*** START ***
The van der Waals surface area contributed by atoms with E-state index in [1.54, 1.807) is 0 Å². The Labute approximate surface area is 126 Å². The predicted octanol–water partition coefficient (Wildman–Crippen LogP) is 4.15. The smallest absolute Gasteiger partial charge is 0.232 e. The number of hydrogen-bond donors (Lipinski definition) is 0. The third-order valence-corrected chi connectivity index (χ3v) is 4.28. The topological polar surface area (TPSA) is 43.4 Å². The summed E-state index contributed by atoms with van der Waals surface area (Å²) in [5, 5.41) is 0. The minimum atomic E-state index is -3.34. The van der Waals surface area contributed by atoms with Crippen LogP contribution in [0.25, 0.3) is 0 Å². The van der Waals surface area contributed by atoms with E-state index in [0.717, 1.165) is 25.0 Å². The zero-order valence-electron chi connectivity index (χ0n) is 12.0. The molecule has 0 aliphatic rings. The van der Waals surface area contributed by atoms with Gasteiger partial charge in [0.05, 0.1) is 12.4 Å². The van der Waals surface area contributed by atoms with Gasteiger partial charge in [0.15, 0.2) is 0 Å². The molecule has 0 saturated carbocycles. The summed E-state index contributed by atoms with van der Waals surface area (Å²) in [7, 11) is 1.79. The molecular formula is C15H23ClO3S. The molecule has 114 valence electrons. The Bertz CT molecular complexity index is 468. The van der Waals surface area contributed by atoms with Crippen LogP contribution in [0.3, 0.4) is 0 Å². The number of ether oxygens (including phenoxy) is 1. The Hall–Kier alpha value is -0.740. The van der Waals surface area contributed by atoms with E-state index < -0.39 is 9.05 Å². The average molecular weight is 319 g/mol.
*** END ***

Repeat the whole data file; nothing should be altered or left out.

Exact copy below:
The van der Waals surface area contributed by atoms with E-state index in [1.54, 1.807) is 0 Å². The Labute approximate surface area is 126 Å². The predicted octanol–water partition coefficient (Wildman–Crippen LogP) is 4.15. The smallest absolute Gasteiger partial charge is 0.232 e. The number of hydrogen-bond donors (Lipinski definition) is 0. The third-order valence-corrected chi connectivity index (χ3v) is 4.28. The topological polar surface area (TPSA) is 43.4 Å². The summed E-state index contributed by atoms with van der Waals surface area (Å²) in [5, 5.41) is 0. The minimum atomic E-state index is -3.34. The van der Waals surface area contributed by atoms with Crippen LogP contribution in [0.25, 0.3) is 0 Å². The van der Waals surface area contributed by atoms with E-state index in [0.717, 1.165) is 25.0 Å². The zero-order valence-electron chi connectivity index (χ0n) is 12.0. The molecule has 0 aliphatic rings. The van der Waals surface area contributed by atoms with Gasteiger partial charge in [0.05, 0.1) is 12.4 Å². The van der Waals surface area contributed by atoms with Gasteiger partial charge in [0.15, 0.2) is 0 Å². The molecule has 0 saturated carbocycles. The summed E-state index contributed by atoms with van der Waals surface area (Å²) in [7, 11) is 1.79. The molecular formula is C15H23ClO3S. The molecule has 114 valence electrons. The Bertz CT molecular complexity index is 468. The van der Waals surface area contributed by atoms with Crippen LogP contribution in [0.3, 0.4) is 0 Å². The number of ether oxygens (including phenoxy) is 1. The Hall–Kier alpha value is -0.740. The van der Waals surface area contributed by atoms with E-state index < -0.39 is 9.05 Å². The average molecular weight is 319 g/mol.